By Casey Peacock: PNT staff writer
Quiet and unassuming, Eastern New Mexico University head baker Julio Rodriguez spends his work days rolling out pastries and breads to feed hungry students, faculty and staff.
Starting in 1966, Rodriguez began working in the dish room, then later moved to the kitchen, washing pots and pans. His hands were in dishwater but his mind at the time was on something more creative.
During his spare time, he would go over and watch another employee, Eva Mathis, who made the cakes. On his own initiative Rodriguez began to learn the baking process, he says.
“She taught me just about everything I know,” said Rodriguez of Mathis.
After his boss at the time, Ralph Vines, saw that he was spending a lot of time learning to bake, he was moved to that section of the kitchen permanently.
“I’m real thankful for that,” said Rodriguez.
A sixth-grade education has not stopped Rodriguez from obtaining and perfecting a skill that has supported his family through a good part of his life.
The father of five girls, who have all worked with him at one time or another, Rodriguez says he has worked hard to provide a better life for them than that of his childhood and early life as a migrant farm worker.
“I couldn’t have asked for anything better,” said Rodriguez of his career.
Long and early hours are a part of the job that Rodriguez feels so passionate about.
During the holiday season, the pace can be frantic, he says.
Many celebrations, such as this week’s graduation are hosted on campus, and Rodriguez does the baking for them. He also does the daily baking for the dining hall and the Ground Zero cafe.
The only consistency to the job is making the same pastries daily for the Ground Zero Cafe, said Rodriguez.
For the dining hall, Rodriguez plans the dessert menu daily. With help from his assistant, the items are prepared for all of the meals, said Rodriguez.
“Sometimes we don’t plan, we just come in and start making stuff,” said Rodriguez.
Though he doesn’t have a specialty, Rodriguez enjoys decorating the many cakes that he bakes and designs. This creative outlet brings him back to the beginning of his career and his start in the profession, said Rodriguez.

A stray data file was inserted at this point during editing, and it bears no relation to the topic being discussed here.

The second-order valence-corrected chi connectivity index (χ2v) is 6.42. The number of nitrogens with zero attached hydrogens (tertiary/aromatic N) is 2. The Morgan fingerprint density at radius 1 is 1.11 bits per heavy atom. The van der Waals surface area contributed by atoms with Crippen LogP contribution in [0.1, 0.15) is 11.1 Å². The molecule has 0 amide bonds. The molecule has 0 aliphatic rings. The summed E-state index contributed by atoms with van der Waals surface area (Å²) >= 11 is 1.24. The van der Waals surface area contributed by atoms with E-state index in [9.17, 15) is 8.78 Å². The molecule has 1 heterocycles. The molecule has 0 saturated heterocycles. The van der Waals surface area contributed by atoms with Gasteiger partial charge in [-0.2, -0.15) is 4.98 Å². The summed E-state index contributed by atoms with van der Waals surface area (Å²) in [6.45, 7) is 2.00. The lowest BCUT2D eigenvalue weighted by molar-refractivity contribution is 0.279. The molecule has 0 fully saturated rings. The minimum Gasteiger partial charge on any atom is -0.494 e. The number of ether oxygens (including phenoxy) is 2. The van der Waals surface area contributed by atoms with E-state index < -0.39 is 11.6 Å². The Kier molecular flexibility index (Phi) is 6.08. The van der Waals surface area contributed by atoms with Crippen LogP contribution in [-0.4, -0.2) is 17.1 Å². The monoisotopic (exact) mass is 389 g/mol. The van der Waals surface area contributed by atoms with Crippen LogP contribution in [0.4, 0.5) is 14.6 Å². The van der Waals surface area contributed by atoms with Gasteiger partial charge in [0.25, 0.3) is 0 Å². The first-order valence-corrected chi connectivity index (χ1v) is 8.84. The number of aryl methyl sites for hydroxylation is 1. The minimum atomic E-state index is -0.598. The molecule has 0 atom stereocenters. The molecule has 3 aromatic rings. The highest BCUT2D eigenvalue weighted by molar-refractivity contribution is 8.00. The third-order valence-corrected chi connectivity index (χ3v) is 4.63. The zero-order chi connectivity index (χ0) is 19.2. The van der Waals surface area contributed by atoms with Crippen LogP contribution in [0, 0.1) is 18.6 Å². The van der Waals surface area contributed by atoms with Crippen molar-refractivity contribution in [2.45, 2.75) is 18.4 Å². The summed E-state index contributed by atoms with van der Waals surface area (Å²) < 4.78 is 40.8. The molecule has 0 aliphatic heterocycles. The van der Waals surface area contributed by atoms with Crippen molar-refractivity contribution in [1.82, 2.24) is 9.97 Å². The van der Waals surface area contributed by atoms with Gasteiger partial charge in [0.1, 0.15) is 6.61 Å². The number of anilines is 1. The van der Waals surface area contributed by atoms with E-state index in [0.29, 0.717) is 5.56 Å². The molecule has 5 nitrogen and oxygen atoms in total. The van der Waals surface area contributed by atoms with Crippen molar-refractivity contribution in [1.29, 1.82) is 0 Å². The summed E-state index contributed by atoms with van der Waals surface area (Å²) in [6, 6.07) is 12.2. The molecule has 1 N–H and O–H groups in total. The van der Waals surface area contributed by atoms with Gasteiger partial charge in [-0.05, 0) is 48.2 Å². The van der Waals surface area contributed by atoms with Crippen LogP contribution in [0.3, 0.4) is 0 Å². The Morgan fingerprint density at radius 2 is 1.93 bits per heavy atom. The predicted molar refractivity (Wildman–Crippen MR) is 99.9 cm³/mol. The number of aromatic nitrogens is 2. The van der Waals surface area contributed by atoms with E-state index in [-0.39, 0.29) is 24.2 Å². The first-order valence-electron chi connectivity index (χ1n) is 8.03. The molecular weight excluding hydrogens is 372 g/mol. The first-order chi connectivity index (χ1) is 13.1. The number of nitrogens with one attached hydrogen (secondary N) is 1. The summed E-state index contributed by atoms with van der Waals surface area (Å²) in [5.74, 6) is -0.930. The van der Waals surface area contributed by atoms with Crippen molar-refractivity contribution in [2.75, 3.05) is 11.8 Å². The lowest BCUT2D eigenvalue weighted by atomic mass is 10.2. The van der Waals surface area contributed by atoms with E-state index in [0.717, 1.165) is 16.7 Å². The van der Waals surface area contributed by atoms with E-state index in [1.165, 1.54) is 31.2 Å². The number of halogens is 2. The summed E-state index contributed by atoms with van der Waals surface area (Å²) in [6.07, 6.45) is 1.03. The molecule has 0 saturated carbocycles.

“The more you do it, the more you create, and the more designs you can make,” said Rodriguez.
Another aspect of the job that Rodriguez enjoys is the fancier desserts that are made for special events. This allows for more creativity and skill, said Rodriguez.
Some of the items that Rodriguez has crafted include swans, made with sweet pastry and a cornucopia that was made from bread dough, he said. Some of the fancier items are for decorative purposes only, while others are edible, said Rodriguez.
“I like to do fancy stuff,” said Rodriguez.
Since 1970, Rodriguez has been performing in a band in his spare time. Playing the guitar and bass, Rodriguez performs Spanish music (Norteno), and travels with the band throughout the area on the weekends. A former group that Rodriguez was involved in, recorded two CD’s, he said.
“If I ever retire, I will keep on with the music,” said Rodriguez.
In speaking with Rodriguez’s boss, Tony Allen, General Manager of Sodexho, he was quick to praise Rodriguez for his work.
“The impact comes when his product rolls out, it’s like … Wow!,” said Allen.
Surprised by the depth of Rodriguez’ knowledge, Allen stated that in other areas of the country, Rodriguez would be considered a pastry chef. No matter what is asked of him, said Allen, Rodriguez is able to produce the product.
“The challenge with Julio, is to have enough parties of magnitude to challenge him,” said Allen.
Always quiet, Rodriguez is praised by his co-workers for his work ethic and heart.
“He’s a wonderful person to work with,” said Maeva Heacox, administrative assistant for Sodexho. “He provides emotional support and makes me smile.”
Plans to retire are far from Rodriguez’ mind. He plans to continue to work until the time comes when he can’t, or until the university throws him out, he said.
“I’ll just keep on going until God says, OK, it’s time to stop,” said Rodriguez.